Got a good query from Carl in an earlier post, where he asks:
So considering “plug-ins” are fundamentally just modular design blocks and have user definable interfacing what processes are in place to preserve overall look-and-feel, and usablitilty. And to reduce the mass of configuable parameters. That is to say, Microsoft products have been winners for two decades because someone can sit down and use them (knowing that most of the fiddly unimportant bits are preset to something out-of-the-box usable) and that the human-interface will behave in a somewhat predictable pattern every time the package is used. How does this plug-in system preserve that advantage?
I thought that this was a good question, and so in an attempt to make it more visible, I will now reply to it here as well:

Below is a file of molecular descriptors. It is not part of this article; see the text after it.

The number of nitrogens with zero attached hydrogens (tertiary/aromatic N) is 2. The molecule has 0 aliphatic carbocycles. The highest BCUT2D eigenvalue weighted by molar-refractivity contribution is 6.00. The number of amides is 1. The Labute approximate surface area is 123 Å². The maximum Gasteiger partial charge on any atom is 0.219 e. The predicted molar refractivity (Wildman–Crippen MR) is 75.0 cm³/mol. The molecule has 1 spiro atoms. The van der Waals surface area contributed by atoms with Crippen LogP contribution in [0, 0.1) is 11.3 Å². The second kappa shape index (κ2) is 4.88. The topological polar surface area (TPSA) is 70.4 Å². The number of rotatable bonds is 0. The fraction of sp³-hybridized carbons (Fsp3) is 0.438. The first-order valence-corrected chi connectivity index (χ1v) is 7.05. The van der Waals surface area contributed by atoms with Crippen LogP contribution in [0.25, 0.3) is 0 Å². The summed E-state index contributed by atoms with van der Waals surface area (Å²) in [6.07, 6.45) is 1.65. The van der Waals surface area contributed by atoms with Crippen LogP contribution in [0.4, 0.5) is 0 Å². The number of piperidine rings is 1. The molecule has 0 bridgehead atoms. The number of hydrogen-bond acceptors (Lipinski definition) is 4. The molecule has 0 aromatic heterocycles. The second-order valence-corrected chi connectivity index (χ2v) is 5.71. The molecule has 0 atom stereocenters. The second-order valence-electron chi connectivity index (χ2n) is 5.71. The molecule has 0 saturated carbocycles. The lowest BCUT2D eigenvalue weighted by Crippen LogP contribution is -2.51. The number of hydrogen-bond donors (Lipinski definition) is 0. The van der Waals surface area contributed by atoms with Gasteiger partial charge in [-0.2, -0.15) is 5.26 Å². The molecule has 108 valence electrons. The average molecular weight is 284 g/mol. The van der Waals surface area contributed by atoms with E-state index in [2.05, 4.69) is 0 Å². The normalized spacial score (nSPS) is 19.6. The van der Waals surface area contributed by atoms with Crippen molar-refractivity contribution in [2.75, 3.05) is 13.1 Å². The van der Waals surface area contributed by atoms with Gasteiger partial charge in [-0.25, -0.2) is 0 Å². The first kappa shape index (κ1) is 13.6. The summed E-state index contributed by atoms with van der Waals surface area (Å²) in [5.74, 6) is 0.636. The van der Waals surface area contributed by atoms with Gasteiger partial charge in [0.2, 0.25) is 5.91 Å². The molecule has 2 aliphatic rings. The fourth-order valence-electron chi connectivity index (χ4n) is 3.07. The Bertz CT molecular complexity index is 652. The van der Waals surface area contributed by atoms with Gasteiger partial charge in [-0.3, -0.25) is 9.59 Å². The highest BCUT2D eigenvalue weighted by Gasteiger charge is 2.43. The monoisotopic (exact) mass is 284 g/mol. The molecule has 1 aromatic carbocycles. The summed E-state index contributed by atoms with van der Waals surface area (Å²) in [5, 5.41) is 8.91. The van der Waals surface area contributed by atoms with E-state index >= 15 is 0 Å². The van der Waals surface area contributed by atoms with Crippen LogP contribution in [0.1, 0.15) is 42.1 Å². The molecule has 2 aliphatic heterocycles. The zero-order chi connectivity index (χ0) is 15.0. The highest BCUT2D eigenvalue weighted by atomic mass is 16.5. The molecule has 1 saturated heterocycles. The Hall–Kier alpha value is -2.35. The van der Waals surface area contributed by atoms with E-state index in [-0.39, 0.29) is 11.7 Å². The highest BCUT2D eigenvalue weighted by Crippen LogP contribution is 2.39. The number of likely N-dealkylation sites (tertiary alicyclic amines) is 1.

Hey Carl, great question. I’ll keep my thoughts quick as it’s 12:30 am and I’ve been up since 7:30am yesterday in a meeting.
Plugins can not enforce usability requirements or maintain consistent look and feels.
But, neither can non-plugin solutions: it takes a team development mentality that requires these areas to be considered.
A point to note is that in my world view of plugins, they are not apparent to users – the end result is a program entirely the same as any other program. In fact, it is the same to developers as any other program – it’s just that unimportant sub-plugin code is encapsulated such that it becomes invisible and the effective code base reduces to the base API (Seeing as everything else – the fluff – disappears).
Hope that answers your question.